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Sugar mills, farmers stress to continue despite increase in prices

Rajesh Bhayani/Mumbai 15 Feb 18 | 12:00 AM

The worst is not over for the Indian sugar industry and farmers despite the government’s measures such as imposing import duty and limiting the release of the sweetener in the market by mills.


The mills earlier sold sugar at prices 15-20 per cent below their cost of production. The government’s initiatives helped improve the ex-mill, prices or price realisations, by 7-10 per cent. This means losses have narrowed, but the sugarcane crushing business is still unviable.

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Industry executives and analysts have sent an SOS to the government to boost the cash flow into sugar mills to prevent mounting dues to farmers, which in turn will help in reducing losses suffered by the mills.


With production on the higher side, imposition of stockholding limits will increase the fund requirement of the mills in order to hold additional stock.


The Indian Sugar Mills Association (ISMA) had projected 26.1 million tonnes (mt) of output for 2017-18 season (October to September). Of this, 17 mt had been produced till January 31. February is considered the peak season for production.


According to analysts, the fair and remunerative price (FRP) for sugar is expected to cross Rs 200 billion by the end of March, and considering the state-advised price payable in Uttar Pradesh, Haryana, Punjab and Uttarakhand, dues could be as high as Rs 270 billion.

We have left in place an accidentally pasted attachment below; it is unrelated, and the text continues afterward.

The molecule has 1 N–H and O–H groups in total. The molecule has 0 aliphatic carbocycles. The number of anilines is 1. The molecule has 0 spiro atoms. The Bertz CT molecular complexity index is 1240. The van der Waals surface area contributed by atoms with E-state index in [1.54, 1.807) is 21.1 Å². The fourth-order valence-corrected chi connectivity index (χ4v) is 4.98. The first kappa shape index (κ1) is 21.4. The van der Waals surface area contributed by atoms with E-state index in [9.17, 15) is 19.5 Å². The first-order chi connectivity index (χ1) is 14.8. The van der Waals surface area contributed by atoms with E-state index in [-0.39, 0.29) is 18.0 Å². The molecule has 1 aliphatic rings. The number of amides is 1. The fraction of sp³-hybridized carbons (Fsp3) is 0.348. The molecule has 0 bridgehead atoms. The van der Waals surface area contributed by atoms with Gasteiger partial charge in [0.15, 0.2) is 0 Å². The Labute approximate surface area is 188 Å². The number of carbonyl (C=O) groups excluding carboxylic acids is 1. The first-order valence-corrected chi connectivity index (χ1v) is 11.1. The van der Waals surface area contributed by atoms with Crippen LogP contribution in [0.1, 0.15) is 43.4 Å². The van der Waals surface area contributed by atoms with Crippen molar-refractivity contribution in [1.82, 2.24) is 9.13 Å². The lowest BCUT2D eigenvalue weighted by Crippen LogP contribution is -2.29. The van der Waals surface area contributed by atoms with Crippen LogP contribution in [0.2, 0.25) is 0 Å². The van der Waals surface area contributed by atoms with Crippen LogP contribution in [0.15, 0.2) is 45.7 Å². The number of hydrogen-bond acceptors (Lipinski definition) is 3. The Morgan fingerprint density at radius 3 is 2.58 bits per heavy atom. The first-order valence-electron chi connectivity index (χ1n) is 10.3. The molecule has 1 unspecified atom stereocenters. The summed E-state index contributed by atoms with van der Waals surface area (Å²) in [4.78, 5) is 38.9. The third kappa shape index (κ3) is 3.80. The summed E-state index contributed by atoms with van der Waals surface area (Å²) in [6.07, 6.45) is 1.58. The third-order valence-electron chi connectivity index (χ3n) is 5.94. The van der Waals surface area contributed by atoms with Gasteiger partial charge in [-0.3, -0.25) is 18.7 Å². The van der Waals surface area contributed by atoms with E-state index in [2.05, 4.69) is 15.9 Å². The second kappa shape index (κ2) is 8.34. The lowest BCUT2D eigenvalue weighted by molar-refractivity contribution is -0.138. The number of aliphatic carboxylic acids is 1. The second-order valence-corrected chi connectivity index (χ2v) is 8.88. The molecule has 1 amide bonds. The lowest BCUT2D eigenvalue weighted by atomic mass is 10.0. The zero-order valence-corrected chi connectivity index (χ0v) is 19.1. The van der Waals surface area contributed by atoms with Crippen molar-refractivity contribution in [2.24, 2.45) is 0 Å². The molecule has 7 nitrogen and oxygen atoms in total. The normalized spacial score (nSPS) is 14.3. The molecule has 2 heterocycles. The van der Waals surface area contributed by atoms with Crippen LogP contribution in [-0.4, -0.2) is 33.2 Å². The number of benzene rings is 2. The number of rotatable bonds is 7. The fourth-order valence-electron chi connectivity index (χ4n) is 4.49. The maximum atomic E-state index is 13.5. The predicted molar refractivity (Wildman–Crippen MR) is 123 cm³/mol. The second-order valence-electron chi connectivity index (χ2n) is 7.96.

The FRP is the minimum price that sugar mills have to pay farmers.


If dues are not paid in two weeks, there will be arrears.


The sugar surplus in the 2017-18 sugar year is estimated at over 1 million tonnes.


“There will be surplus production, both in the current as well as in the upcoming sugar season (2018-19). Hence, it is crucial for the government to ensure that the interests of all stakeholders are protected and the sector remains viable," said Gaurav Dixit, associate director, CARE Ratings. There was a need to incentivise exports of surplus sugar, he added.


At current prices, exports are not viable even if the 20 per cent exports duty is removed. Exporters from Maharashtra suffer losses of Rs 9-10 per kg.


“With sugar prices expected to remain under pressure, large integrated sugar mills will be in a better position to clear cane dues as most such mills have significantly reduced their debt, resulting in low interest outgo in the current year. However, standalone sugar mills are still significantly leveraged and function without any distillery or power plant may find it difficult to clear dues in time if cane prices fall sharply," said Dixit. 


“The main problem is the surplus sugar expected next year," said Abinash Verma, director-general of ISMA.


However, it will be good to start the next season with lowest possible opening balance, for which India should try to export around 1-1.2 mt in the next six months. ISMA is suggesting a surplus of over 1 mt this sugar year." 


Verma estimates that export of the surplus production will generate cash flows of Rs 30-40 billion, which will ensure ex-mill prices sustain at 34-36 per kg and, the next season can start with the minimum possible opening balance. 


At present, the ex-mill price in Maharashtra is Rs 31, while in Uttar Pradesh it is Rs 34.50.

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